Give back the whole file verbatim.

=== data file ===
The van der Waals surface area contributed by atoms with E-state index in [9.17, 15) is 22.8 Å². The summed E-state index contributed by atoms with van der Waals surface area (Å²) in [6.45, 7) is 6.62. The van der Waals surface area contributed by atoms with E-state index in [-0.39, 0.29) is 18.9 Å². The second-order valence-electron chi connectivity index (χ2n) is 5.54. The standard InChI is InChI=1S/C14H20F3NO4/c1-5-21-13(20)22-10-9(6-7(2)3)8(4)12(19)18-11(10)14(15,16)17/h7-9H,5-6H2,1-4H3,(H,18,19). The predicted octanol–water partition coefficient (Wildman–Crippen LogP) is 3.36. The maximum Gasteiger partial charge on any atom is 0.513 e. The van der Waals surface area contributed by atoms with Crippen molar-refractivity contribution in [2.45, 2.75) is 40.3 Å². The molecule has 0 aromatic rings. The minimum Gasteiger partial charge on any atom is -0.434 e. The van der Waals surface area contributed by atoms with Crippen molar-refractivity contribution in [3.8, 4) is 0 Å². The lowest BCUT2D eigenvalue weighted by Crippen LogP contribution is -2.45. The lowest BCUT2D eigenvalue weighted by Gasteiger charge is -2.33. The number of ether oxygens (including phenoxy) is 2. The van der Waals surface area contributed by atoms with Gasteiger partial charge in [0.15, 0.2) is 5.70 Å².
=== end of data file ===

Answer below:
The van der Waals surface area contributed by atoms with E-state index in [9.17, 15) is 22.8 Å². The summed E-state index contributed by atoms with van der Waals surface area (Å²) in [6.45, 7) is 6.62. The van der Waals surface area contributed by atoms with E-state index in [-0.39, 0.29) is 18.9 Å². The second-order valence-electron chi connectivity index (χ2n) is 5.54. The standard InChI is InChI=1S/C14H20F3NO4/c1-5-21-13(20)22-10-9(6-7(2)3)8(4)12(19)18-11(10)14(15,16)17/h7-9H,5-6H2,1-4H3,(H,18,19). The predicted octanol–water partition coefficient (Wildman–Crippen LogP) is 3.36. The maximum Gasteiger partial charge on any atom is 0.513 e. The van der Waals surface area contributed by atoms with Crippen molar-refractivity contribution in [2.45, 2.75) is 40.3 Å². The molecule has 0 aromatic rings. The minimum Gasteiger partial charge on any atom is -0.434 e. The van der Waals surface area contributed by atoms with Crippen molar-refractivity contribution in [3.8, 4) is 0 Å². The lowest BCUT2D eigenvalue weighted by Crippen LogP contribution is -2.45. The lowest BCUT2D eigenvalue weighted by Gasteiger charge is -2.33. The number of ether oxygens (including phenoxy) is 2. The van der Waals surface area contributed by atoms with Gasteiger partial charge in [0.15, 0.2) is 5.70 Å².